Packages Manager

Well, I think Composer is great because of DRY. There is already a package manager for PHP, why create another one that every user has to install?

The composer.json won’t be a requirement in any way and the package management should be in a plugin in my opinion. Kirby won’t force anything, but I think it just makes sense at the moment.

Not sure, if I get your point completely. I mean, this so-called “packages manager” plugin is not really a manager, merely a widget atm to list all plugins, to check their versions and display that information visually within the panel… who knows what else in the future. I’m not really heading for an install/uninstall mechanisms. I think Bastian wrote somewhere why he won’t include that into Kirby, if I remember correctly. And I have no aims for a plugin that does that for the same reasons.

Given the discussions here on the forum, I would suggest that there are quite some Kirby users that would rather install such a widget before ever using something like composer to manage their plugins. I would see the widget in that corner.

However, my main aim here was to just code something fun to actually see how we can get Kirby plugins on some common paths… finding some standards or so. I see the point that if some developers are actually using composer to install plugins and update them, why not choose composer.json as the foundation. Developers would make their plugins available for composer in that way and even if a user just downloads it from github and moves it to the plugins folder, the json file is still there for such context information.

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Maybe you refered to this one:

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Maybe you will not like it, but I’ll share my thought anyway…

Blueprints have PHP and YAML

Blueprints have two formats, PHP and YAML. Depending on the user need one of the languages is used. Kirby can handle both.

Packages can have JSON and YAML

The package manager could look for the info-file in both formats and pick what is available. If there is a YAML file, use that. If there is a JSON file, use that.

Pitfalls with it could probably be schizophrenia and longer download time from Github. The benefits would be that people who don’t like JSON or Composer can use YAML instead.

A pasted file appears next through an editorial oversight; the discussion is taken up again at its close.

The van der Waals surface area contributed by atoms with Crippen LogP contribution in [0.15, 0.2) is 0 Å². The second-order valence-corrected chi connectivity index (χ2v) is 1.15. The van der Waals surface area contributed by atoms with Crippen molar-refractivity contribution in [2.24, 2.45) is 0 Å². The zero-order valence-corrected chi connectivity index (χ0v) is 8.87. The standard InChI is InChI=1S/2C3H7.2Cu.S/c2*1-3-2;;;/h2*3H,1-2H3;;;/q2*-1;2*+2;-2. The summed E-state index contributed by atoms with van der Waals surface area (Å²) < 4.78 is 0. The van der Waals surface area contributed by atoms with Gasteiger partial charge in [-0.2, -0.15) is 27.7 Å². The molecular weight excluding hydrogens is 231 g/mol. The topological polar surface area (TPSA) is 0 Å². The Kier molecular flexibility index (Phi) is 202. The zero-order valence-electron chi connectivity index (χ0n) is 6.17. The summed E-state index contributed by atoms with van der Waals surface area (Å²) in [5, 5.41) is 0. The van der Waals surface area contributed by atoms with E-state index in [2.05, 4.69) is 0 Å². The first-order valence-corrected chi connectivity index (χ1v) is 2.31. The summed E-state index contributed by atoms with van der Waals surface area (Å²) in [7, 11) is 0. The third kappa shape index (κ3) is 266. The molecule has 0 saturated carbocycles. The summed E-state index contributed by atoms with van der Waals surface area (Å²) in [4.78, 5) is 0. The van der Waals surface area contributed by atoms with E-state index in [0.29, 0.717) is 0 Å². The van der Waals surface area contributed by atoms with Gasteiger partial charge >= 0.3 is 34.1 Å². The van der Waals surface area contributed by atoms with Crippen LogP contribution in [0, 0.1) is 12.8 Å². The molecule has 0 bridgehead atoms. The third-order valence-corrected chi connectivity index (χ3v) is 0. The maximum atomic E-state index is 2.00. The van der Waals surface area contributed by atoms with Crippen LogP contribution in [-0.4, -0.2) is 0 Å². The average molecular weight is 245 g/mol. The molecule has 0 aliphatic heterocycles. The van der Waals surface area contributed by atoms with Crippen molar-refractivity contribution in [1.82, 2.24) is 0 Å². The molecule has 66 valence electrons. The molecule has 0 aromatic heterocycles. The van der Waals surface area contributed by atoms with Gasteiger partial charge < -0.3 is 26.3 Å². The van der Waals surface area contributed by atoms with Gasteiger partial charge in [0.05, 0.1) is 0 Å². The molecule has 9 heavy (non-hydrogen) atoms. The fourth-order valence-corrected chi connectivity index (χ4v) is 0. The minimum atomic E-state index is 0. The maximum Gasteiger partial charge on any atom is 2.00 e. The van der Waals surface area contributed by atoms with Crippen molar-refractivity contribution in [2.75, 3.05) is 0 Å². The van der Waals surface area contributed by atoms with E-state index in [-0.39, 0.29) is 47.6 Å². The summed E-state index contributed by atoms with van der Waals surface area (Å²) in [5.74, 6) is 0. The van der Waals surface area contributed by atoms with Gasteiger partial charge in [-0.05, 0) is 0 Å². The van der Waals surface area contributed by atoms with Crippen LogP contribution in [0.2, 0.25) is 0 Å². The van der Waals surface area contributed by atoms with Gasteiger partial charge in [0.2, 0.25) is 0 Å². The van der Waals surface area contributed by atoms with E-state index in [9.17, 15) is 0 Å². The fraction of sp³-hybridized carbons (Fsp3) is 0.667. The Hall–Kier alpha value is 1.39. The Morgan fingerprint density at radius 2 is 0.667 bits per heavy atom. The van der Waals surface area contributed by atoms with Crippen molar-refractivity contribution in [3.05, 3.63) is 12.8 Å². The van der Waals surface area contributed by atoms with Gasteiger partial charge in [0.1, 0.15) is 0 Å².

The same keys

The important thing is that the keys are the same. “version” should be called “version” in both formats.

One little suggestion. For now, the plugin is sometimes referred as »Package Manager« and sometimes as »Packages« Manager. Usually, these pieces of software use the singular form. I suggest, that also do that.

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Well, I think all three of us are right. @distantnative’s widget is a plugin for the Panel, not the definite Kirby plugin widget. It’s a great experiment to check what’s possible and it might end up to be an actual plugin that can be used in production, but it won’t define standards for other plugins.

Don’t understand me wrong: I really like the widget and the idea behind it. But it is independent from Kirby and if someone rather wants to use YAML, the person can extend the widget to support that as well. It’s nothing baked into the Kirby core.

I think the plugin bundles are a huge step forward in general, and how to install the plugins is the user’s decision. The bundles would now make automatic installation with Composer etc. possible, but we won’t force users to use anything specifically.

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What happened to this widget? It was a good idea, I think. :slight_smile:

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please, NOOOOOOO!!!(!)

I want to propose an idea on that topic:

Intentions

I really want to have a composer.json in my PHP projects because it’s way cleaner to see what I’m depending on.

Problem

For Composer to work right with plugins they need to switch from package.json to composer.json

Idea: extending Kirby CLI to parse the composer.json

So what would happen if you add a section to your local composer.json (for your site) that gets handled by the kirby installer?

{
  "name": "your-company/your-project",
  "type": "project",
  "license": "proprietary",
  "require": {
    "php": "^5.4 || ^7.0",
    "mnsami/composer-custom-directory-installer": "1.1.*",
    "getkirby/kirby": "^2.4"
  },
  "extra": {
    "installer-paths": {
      "./kirby": ["getkirby/kirby"],
      "./kirby/toolkit": ["getkirby/toolkit"],
      "./panel": ["getkirby/panel"]
    }
  },
  "kirby-plugins": {
    "rasteiner/kirbytranslations": "0.8.*"
  }
}

Usage

If you now call composer install in kirby gets installed (you might need to add the .htaccess and index files but the interesting command would be:

kirby install